SMA valiant trial: A prospective, double-blind, placebo-controlled trial of valproic acid in ambulatory adults with spinal muscular atrophy
Disclosures: J.K. received drugs from Abbott Pharmaceuticals for a clinical trial in SMA, is a paid consultant for Alexion Pharmaceuticals and Cytokinetics, and is funded by the National Institutes of Health (NIH U10 NS77382-2 for NeuroNEXT). B.E. received drugs from Abbott Pharmaceuticals for a clinical trial in SMA. S.R. has received grants from Families of SMA. K.K has received grant funding from the Families of SMA. G.A. receives funding from NIH/NINDS. B.L. received grants from Families of SMA and the National Center for Research Resources (UL1RR025764 to the University of Utah Center for Clinical and Translational Science). K.S. has contracts with ISIS Pharmaceuticals, Inc., Orphamed, and Biomarin for clinical trials and receives grant support from the NIH (R01-HD69045 from NICHD and U10 NS077305 from NINDS), the Muscular Dystrophy Association, and the Alternating Hemiplegia of Childhood Foundation. The remaining authors have no disclosures to report.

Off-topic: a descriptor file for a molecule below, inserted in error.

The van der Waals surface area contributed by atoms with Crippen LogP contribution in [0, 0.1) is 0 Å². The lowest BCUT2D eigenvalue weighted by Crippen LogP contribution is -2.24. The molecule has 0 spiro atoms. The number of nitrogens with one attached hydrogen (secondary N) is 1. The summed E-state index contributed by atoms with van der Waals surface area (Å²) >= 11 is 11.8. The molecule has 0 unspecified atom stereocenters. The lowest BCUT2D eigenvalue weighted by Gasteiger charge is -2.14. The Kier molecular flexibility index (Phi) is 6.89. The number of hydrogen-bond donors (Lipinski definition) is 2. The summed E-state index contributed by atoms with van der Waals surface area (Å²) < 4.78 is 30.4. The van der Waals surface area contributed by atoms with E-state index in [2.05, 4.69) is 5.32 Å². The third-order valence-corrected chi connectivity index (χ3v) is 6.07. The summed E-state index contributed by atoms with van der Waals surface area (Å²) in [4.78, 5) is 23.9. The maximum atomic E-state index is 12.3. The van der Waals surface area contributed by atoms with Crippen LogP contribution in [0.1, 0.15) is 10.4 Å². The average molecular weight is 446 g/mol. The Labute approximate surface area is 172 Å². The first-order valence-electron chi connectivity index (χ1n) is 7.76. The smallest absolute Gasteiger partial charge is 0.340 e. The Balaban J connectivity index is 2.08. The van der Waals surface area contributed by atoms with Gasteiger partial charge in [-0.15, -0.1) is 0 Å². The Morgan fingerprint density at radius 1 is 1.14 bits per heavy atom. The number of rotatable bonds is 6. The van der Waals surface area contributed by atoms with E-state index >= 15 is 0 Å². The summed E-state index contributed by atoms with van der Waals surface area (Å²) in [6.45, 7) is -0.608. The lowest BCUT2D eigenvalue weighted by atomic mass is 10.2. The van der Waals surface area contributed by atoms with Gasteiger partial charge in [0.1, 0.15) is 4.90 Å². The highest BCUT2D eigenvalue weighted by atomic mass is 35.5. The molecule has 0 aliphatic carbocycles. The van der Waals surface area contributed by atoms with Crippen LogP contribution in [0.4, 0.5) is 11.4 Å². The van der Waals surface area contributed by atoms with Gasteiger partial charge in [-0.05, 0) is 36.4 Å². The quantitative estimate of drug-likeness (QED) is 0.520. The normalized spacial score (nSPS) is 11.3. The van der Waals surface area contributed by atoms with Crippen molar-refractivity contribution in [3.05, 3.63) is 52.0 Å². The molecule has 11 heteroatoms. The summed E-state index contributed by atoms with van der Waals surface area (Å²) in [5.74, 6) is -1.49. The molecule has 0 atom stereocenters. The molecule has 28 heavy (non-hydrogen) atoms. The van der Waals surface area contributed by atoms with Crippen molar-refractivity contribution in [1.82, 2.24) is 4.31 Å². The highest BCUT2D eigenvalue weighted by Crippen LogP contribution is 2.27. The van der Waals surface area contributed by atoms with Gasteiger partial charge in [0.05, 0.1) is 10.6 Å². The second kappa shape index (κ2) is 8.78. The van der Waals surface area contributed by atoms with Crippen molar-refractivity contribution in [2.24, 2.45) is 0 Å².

Introduction: An open-label trial suggested that valproic acid (VPA) improved strength in adults with spinal muscular atrophy (SMA). We report a 12-month, double-blind, cross-over study of VPA in ambulatory SMA adults. Methods: There were 33 subjects, aged 20–55 years, included in this investigation. After baseline assessment, subjects were randomized to receive VPA (10–20 mg/kg/day) or placebo. At 6 months, patients were switched to the other group. Assessments were performed at 3, 6, and 12 months. The primary outcome was the 6-month change in maximum voluntary isometric contraction testing with pulmonary, electrophysiological, and functional secondary outcomes. Results: Thirty subjects completed the study. VPA was well tolerated, and compliance was good. There was no change in primary or secondary outcomes at 6 or 12 months. Conclusions: VPA did not improve strength or function in SMA adults. The outcomes used are feasible and reliable and can be employed in future trials in SMA adults. Muscle Nerve 49: 187–192, 2014